Seemingly out of nowhere
When I was a school kid in the 90’s, there was a lot of hubbub about the new millennium and the technological changes that would transform the world. I remember when cell phones became a thing. I remember when the Segway was supposed to revolutionize personal transportation. And I remember that everyone was waiting expectantly for a flying car.
Well, we’re still waiting. But Silicon Valley insiders say we may be closer than ever.
“Gus” has marked this file TOP SECRET
Zee.Aero, launched in 2010, is a startup whose headquarters in Mountain View, California is right next to Google’s. The startup also leases a building at the Hollister Municipal Airport, popular amongst amateur pilots, and airport employees claim that Zee.Aero runs secret, after-hours test flights of its prototypes.
The U.S. Patent office shows the company filing for a patent on a small electric plane that can lift off and land vertically.
Press inquiries to the company were met with silence, and insiders report that Zee.Aero employees were given wallet-sized cards with instructions for evading journalists.
Zee.Aero is owned not by Google, but by its founder, Larry Page, who has spent millions from his personal fortune to fund the entire project – but he doesn’t want you to know it. Supposedly, Zee.Aero employees are sworn to secrecy and must call Page by a code name, Gus.
We’re only five to ten years away
Page also backs Kitty Hawk, another startup working on flying cars whose headquarters is located just half a mile from Zee.Aero’s. It seems that the two companies have a fiercely competitive relationship, often poaching each other’s team members. Some suspect that Page is backing both companies just to stimulate competition so that each team with work harder and faster towards the goal.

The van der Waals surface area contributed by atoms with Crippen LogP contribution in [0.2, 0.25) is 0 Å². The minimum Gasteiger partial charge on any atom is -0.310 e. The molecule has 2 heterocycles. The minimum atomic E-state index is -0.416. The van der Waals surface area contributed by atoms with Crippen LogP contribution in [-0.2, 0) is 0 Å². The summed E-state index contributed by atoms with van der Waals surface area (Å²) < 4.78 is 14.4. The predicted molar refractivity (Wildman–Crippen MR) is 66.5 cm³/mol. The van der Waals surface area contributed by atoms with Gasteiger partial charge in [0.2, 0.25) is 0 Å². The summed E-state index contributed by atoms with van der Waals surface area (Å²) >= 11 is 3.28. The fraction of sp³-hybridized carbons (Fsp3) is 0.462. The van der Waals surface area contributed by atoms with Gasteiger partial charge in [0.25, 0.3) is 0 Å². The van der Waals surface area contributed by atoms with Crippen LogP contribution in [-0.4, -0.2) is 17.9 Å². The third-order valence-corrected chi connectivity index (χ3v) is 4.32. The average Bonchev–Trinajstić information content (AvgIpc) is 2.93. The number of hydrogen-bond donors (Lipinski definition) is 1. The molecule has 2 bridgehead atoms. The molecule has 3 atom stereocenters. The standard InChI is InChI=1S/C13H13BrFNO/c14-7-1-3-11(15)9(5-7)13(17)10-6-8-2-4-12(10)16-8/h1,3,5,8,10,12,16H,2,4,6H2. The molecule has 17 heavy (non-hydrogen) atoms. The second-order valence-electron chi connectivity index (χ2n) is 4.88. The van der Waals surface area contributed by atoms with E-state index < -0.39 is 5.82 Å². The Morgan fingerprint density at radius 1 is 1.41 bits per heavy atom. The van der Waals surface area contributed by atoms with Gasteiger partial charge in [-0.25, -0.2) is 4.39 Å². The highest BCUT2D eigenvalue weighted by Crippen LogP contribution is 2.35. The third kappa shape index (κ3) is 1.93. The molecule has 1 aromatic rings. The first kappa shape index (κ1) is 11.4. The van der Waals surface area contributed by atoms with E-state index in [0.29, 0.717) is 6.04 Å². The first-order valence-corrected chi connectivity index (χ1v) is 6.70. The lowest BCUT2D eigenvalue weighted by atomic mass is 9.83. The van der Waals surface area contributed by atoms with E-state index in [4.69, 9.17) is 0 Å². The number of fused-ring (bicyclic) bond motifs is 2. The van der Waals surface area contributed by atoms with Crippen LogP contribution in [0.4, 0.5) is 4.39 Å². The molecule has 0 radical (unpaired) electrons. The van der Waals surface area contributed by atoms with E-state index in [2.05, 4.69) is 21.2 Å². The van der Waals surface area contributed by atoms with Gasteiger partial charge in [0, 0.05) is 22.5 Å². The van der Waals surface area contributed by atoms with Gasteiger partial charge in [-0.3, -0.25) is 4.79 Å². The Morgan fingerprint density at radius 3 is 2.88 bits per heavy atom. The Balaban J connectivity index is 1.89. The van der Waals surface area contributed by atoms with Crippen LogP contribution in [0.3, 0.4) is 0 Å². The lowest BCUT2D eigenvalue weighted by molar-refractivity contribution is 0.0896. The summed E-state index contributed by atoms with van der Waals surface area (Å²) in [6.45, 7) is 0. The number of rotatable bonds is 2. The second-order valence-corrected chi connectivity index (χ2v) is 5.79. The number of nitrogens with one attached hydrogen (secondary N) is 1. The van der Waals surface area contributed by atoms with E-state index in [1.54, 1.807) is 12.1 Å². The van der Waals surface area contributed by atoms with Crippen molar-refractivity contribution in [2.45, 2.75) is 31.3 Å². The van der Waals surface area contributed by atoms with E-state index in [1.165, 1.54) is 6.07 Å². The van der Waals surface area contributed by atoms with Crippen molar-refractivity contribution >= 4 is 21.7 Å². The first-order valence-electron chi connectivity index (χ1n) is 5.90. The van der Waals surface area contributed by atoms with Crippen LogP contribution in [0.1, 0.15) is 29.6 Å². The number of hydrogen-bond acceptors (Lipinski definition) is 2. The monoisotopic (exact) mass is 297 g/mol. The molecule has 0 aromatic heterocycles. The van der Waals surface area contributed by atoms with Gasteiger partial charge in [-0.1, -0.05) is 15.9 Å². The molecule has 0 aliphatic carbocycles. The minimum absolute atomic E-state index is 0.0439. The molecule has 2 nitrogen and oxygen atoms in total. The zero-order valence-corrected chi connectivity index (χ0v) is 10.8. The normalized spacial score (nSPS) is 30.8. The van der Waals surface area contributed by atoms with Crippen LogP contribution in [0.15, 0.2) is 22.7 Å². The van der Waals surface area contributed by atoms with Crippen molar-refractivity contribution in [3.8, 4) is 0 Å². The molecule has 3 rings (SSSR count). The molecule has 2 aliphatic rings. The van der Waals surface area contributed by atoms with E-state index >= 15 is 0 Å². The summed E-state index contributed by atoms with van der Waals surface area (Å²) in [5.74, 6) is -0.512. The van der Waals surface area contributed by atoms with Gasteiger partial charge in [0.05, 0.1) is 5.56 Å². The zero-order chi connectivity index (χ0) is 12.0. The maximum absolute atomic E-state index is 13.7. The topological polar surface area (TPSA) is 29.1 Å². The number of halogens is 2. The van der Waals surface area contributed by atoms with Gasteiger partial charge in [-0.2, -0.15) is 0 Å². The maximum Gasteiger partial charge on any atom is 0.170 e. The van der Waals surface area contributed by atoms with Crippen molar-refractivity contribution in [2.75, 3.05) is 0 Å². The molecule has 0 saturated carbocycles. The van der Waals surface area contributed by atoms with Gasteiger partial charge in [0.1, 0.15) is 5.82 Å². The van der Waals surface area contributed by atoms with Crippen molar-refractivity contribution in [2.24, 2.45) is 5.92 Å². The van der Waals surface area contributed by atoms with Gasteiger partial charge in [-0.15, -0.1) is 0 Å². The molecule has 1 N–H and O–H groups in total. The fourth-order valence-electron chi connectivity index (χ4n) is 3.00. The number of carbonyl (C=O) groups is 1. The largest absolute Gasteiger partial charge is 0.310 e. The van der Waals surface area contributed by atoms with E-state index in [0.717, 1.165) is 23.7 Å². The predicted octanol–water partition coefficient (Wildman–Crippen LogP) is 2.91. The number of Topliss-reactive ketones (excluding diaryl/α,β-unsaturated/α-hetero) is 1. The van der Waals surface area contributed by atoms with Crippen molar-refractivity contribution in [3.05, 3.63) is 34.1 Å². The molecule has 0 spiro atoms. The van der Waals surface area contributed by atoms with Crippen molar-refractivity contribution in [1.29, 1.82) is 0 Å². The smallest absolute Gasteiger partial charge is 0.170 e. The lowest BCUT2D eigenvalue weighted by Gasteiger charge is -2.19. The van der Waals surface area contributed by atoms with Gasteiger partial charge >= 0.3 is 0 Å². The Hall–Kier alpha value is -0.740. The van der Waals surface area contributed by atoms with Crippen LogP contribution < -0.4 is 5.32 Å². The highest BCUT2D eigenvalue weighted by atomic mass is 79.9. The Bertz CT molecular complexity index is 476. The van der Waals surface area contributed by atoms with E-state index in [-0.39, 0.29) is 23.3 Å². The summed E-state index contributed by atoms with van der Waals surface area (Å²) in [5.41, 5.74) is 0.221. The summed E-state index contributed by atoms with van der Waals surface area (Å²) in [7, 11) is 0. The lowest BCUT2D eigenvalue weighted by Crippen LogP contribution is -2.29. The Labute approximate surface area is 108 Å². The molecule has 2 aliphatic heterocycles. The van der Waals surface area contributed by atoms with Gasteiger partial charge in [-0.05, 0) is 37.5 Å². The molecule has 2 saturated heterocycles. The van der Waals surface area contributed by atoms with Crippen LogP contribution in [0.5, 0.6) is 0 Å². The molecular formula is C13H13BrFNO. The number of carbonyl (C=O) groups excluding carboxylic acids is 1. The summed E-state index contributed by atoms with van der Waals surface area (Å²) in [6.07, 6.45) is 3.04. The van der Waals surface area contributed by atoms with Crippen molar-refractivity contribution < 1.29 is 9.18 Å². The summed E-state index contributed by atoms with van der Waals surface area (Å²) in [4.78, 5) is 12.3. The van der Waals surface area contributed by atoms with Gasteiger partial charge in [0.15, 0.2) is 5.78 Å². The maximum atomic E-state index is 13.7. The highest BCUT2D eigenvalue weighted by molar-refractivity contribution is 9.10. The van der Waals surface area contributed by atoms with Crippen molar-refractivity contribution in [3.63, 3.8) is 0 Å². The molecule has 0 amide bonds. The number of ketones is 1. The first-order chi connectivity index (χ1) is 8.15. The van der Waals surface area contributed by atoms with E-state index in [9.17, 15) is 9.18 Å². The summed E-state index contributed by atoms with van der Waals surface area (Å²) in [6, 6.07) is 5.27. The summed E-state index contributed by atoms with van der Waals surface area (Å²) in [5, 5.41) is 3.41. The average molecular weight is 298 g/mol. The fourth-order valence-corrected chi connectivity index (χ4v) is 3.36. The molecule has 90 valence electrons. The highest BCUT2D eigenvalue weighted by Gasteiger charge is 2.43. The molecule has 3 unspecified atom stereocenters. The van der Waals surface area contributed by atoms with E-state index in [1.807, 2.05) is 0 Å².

In fact, there are about a dozen companies working on flying car prototypes.
Joby Aviation hopes to present a prototype later this year; their all-electric design would allow a family of four to travel up to 100 miles on a full charge.
Said Mark Moore, an engineer at NASA, “Over the past five years, there have been these tremendous advances in the underlying technology. What appears in the next 5 to 10 years will be incredible.” He argues that, technologically, flying cars are even less complicated than the autonomous cars in the works by companies like Google.
Working out the kinks
One of the biggest hurdles is achieving a vertical take-off and landing (VTOL) that’s really what distinguishes a flying car from an airplane. There are also questions about how to power the vehicle, as well as many safety concerns.
Despite the challenges (and technologists screaming “don’t call it a flying car!“), with so many tech and aviation geniuses working towards the goal, we may be seeing flying cars take to the skies faster sooner rather than later.